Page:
1 "It was th wind," said Martha stubbornly.
2 "That's the wind blowing through the bushes," Mrs. Medlock said.
3 A wind was rising and making a singular, wild, low, rushing sound.
4 But as she was listening to the wind she began to listen to something else.
5 The wind itself had ceased and a brilliant, deep blue sky arched high over the moorland.
6 The rainstorm had ended and the gray mist and clouds had been swept away in the night by the wind.
7 One of the nice little gusts of wind rushed down the walk, and it was a stronger one than the rest.
8 She did not know what it was, because at first she could scarcely distinguish it from the wind itself.
9 On and on they drove through the darkness, and though the rain stopped, the wind rushed by and whistled and made strange sounds.
10 Just as it had given her an appetite, and fighting with the wind had stirred her blood, so the same things had stirred her mind.
11 The fact was that the fresh wind from the moor had begun to blow the cobwebs out of her young brain and to waken her up a little.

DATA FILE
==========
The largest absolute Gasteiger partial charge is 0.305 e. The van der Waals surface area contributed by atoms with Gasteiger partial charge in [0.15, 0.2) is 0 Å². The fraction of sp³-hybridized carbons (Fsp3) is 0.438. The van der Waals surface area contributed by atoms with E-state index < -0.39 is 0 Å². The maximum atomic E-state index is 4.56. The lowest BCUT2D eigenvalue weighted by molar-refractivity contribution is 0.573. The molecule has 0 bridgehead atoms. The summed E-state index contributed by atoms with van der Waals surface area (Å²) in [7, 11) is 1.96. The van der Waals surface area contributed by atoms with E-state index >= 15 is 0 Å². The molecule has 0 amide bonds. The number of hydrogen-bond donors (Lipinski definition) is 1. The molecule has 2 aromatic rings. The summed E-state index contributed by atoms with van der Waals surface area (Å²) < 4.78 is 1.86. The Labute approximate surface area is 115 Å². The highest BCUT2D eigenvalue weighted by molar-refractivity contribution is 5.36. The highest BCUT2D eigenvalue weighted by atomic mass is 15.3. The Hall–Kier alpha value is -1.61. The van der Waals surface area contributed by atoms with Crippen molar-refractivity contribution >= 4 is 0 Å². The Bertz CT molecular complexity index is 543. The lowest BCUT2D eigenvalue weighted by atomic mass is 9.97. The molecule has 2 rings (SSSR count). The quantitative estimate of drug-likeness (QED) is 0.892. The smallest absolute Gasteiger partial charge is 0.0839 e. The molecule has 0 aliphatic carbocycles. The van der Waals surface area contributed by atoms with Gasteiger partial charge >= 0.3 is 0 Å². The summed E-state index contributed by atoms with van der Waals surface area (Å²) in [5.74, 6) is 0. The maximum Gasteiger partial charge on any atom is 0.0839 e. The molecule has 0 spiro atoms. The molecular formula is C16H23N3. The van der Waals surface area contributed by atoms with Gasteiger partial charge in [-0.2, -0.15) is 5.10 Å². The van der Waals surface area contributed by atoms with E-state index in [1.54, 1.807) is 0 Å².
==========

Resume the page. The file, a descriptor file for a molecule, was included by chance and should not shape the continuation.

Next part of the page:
12 Sometimes the wind sounded rather like a child crying, but presently Mistress Mary felt quite sure this sound was inside the house, not outside it.
13 She ran only to make herself warm, and she hated the wind which rushed at her face and roared and held her back as if it were some giant she could not see.
14 Martha ran and shut the door and turned the key, but before she did it they both heard the sound of a door in some far passage shutting with a bang, and then everything was quiet, for even the wind ceased "wutherin'" for a few moments.
15 She had felt as if she had understood a robin and that he had understood her; she had run in the wind until her blood had grown warm; she had been healthily hungry for the first time in her life; and she had found out what it was to be sorry for some one.
16 She did not know that this was the best thing she could have done, and she did not know that, when she began to walk quickly or even run along the paths and down the avenue, she was stirring her slow blood and making herself stronger by fighting with the wind which swept down from the moor.
17 She had just paused and was looking up at a long spray of ivy swinging in the wind when she saw a gleam of scarlet and heard a brilliant chirp, and there, on the top of the wall, forward perched Ben Weatherstaff's robin redbreast, tilting forward to look at her with his small head on one side.
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